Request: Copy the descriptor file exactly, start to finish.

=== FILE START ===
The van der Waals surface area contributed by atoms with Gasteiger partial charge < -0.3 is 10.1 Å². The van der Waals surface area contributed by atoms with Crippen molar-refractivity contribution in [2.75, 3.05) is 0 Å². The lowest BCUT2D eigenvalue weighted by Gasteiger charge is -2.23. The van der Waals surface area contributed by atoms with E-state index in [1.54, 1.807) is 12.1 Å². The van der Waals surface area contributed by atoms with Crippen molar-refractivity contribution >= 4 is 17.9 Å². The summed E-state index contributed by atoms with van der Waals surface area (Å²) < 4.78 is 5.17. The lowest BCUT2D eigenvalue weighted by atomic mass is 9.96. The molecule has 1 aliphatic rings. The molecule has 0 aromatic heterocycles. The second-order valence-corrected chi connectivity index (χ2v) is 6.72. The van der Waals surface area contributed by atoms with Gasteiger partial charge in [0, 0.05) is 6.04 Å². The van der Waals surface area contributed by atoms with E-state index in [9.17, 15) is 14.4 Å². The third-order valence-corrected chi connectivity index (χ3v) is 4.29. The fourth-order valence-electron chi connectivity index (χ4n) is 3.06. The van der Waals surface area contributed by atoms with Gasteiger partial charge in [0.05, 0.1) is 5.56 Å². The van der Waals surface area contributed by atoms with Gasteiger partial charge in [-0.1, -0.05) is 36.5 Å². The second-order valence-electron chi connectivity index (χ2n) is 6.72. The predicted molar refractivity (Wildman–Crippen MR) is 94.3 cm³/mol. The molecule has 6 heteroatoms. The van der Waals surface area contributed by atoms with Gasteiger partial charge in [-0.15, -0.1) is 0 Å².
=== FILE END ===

The van der Waals surface area contributed by atoms with Gasteiger partial charge < -0.3 is 10.1 Å². The van der Waals surface area contributed by atoms with Crippen molar-refractivity contribution in [2.75, 3.05) is 0 Å². The lowest BCUT2D eigenvalue weighted by Gasteiger charge is -2.23. The van der Waals surface area contributed by atoms with E-state index in [1.54, 1.807) is 12.1 Å². The van der Waals surface area contributed by atoms with Crippen molar-refractivity contribution >= 4 is 17.9 Å². The summed E-state index contributed by atoms with van der Waals surface area (Å²) < 4.78 is 5.17. The lowest BCUT2D eigenvalue weighted by atomic mass is 9.96. The molecule has 1 aliphatic rings. The molecule has 0 aromatic heterocycles. The second-order valence-corrected chi connectivity index (χ2v) is 6.72. The van der Waals surface area contributed by atoms with Gasteiger partial charge in [0, 0.05) is 6.04 Å². The van der Waals surface area contributed by atoms with E-state index in [9.17, 15) is 14.4 Å². The third-order valence-corrected chi connectivity index (χ3v) is 4.29. The fourth-order valence-electron chi connectivity index (χ4n) is 3.06. The van der Waals surface area contributed by atoms with Gasteiger partial charge in [0.05, 0.1) is 5.56 Å². The van der Waals surface area contributed by atoms with Gasteiger partial charge in [-0.1, -0.05) is 36.5 Å². The second-order valence-electron chi connectivity index (χ2n) is 6.72. The predicted molar refractivity (Wildman–Crippen MR) is 94.3 cm³/mol. The molecule has 6 heteroatoms. The van der Waals surface area contributed by atoms with Gasteiger partial charge in [-0.15, -0.1) is 0 Å².